(June 8, 2018) -- Bexar County Commissioners presented Jude Valdez, UTSA vice president for community services, a Proclamation recently to recognize his 40 years of service with UTSA. Valdez, who is set to retire on June 30, has been instrumental in leading the university’s community engagement mission.
Valdez joined UTSA in 1979 as the executive director for the College of Business. In that role, he established, administered and secured funding for the Business Development Center, the Small Business Development Center, the Center for Entrepreneurial Development and the Trade Adjustment Assistance Center. In 1979, he combined those initiatives and became the founding director for the UTSA Institute for Economic Development.
In 1986, Valdez became the associate dean of the College of Business and an assistant to the president. He led executive and professional development as well as economic development programs for the university while moving more broadly into external and community relations.
In 1993, Valdez was named vice president for Community Services, a role he continues to serve today. In that role, he leads administrative matters at the Downtown Campus and oversees the university’s community engagement programs, including the Bank of America Child and Adolescent Policy Research Institute, the Center for Civic Engagement, the Institute for Economic Development, the Institute of Texan Cultures, the Institute for P-20 Initiatives, the Office of Extended Education/Special Events and the UTSA Mexico Center.
When presenting Valdez with the Proclamation, Judge Wolff recalled the work he and Valdez did in identifying and securing a site for the Downtown Campus. The entire story is told in the book "Mayor," which Wolff authored.
Most recently, Valdez led the advancement of the strategic plan for the Downtown Campus in alignment with the vision to advance UTSA as San Antonio’s university for the world.
While at UTSA, Valdez received the Texas Association of Chicanos in Higher Education 2011 Meritorious Service Award, which recognizes commitment and service in the improvement of education and employment opportunities for Hispanics in higher education. He is also a senior lecturer in the UTSA Department of Management, a position he’s held since 1980.
Learn more about the UTSA Office of the Vice President for Community Services.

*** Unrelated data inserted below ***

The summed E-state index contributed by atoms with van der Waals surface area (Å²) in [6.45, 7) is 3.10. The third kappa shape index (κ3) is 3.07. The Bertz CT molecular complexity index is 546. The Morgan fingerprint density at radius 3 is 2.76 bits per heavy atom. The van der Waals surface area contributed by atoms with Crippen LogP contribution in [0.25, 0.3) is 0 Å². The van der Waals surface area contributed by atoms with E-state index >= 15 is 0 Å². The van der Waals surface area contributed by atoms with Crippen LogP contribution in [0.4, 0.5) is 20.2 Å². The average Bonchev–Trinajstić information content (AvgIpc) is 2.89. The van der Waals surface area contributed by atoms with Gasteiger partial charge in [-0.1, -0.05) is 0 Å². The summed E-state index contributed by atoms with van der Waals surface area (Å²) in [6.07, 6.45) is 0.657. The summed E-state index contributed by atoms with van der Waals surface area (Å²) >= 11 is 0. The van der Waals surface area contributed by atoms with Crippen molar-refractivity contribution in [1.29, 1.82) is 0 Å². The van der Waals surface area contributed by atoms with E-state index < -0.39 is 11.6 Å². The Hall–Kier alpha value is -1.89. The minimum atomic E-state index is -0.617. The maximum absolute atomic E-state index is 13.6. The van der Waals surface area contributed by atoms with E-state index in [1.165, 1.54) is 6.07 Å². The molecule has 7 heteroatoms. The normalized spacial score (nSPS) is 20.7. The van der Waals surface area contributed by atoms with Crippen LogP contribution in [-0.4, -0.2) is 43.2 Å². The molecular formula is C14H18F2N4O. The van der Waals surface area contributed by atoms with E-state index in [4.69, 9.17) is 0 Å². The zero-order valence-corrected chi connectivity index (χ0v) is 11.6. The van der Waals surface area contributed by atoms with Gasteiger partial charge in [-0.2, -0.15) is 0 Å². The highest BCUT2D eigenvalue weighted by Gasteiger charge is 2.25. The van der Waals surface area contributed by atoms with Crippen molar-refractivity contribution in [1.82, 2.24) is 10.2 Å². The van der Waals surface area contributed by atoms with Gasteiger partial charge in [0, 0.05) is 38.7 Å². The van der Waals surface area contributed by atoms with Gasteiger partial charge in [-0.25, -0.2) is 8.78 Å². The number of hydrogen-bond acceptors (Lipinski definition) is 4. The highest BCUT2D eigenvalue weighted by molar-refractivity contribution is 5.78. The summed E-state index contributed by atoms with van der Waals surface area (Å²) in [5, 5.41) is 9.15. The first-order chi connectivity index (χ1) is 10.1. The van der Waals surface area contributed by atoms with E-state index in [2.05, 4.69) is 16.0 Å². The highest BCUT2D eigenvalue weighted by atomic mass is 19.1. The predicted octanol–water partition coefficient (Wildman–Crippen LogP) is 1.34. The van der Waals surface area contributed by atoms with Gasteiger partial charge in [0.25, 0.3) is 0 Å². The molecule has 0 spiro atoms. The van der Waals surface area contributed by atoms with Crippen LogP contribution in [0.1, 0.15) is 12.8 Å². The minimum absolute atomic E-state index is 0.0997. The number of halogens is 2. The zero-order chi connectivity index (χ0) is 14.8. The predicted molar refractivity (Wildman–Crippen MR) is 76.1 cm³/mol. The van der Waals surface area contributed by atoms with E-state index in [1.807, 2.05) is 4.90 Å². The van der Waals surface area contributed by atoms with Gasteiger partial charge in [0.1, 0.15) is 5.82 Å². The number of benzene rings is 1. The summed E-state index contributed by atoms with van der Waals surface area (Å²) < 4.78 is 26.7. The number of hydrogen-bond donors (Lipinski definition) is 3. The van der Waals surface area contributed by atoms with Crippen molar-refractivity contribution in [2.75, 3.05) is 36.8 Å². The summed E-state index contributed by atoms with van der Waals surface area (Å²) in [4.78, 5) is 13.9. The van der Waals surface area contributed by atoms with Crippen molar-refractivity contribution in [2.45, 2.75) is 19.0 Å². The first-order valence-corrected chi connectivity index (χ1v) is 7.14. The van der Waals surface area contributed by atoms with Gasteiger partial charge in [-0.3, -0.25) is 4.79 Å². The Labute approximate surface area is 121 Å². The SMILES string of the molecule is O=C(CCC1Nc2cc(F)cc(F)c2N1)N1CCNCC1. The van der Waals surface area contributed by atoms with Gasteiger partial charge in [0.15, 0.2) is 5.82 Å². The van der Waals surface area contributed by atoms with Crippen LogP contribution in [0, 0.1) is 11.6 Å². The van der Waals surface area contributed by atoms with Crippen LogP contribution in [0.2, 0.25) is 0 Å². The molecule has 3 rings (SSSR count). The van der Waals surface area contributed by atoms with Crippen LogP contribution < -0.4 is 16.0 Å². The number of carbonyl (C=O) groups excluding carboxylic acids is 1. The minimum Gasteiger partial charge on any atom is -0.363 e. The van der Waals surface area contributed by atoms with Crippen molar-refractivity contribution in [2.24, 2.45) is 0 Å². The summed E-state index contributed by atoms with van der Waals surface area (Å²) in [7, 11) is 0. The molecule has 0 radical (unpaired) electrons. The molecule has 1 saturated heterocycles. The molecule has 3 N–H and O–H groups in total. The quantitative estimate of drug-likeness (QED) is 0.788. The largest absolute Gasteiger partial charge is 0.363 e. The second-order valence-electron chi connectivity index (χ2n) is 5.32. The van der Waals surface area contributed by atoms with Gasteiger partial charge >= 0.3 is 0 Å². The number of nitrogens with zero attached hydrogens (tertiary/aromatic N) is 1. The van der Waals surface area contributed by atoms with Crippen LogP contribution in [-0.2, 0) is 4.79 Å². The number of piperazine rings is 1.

This comprehensive music experience for middle and high school students focuses on developing the musician and the campers playing techniques. Campers will perform with one of UTSA’s concert bands and attend classes that include rehearsals, sectional and master classes and performing soundtrack music.Arts Building, Main Campus
Experience a fun, interactive week at UTSA as new students and their families take the first steps to becoming a Roadrunner.Various locations, Main Campus and Downtown Campuses
Kids from kindergarten through high school will immerse in the fields of science, technology, engineering and math through hands-on activities.Applied Engineering and Technology (AET 0.102), Main Campus and Buena Vista Street Building (BVB 3.328), Downtown Campus
Novice and experienced boys and girls in grades 1-8 will be divided up by age and ability to gain the most skills and knowledge for their level of play.Park West Athletics Complex
Emerging and fluent writers can practice and refine their writing skills, share with others and grow as artisans and thinkers. Each day, students will investigate the art of writing, apply the craft to their own writing, and celebrate what they have done with fellow campers.Buena Vista Street Building (BVB 3.324), Downtown Campus
UTSA Men's Basketball coaching staff and players host shoot, skills, day, elite and parent/child camps and clinics.Convocation Center, Main Campus
Camps is full for this summer. This exciting and interactive camp is designed for high school students. The camp will have interactive workshops, hands-on challenges, tours, panels and friendly competitions.Biotechnology, Science and Engineering Building, Main Campus
This unique camp gives rising junior and senior high school students the opportunity to understand how the ever-changing American criminal justice system works. Students will learn a basic understanding of crime and justice and the roles of the police, courts and corrections.Durango Building, Downtown Campus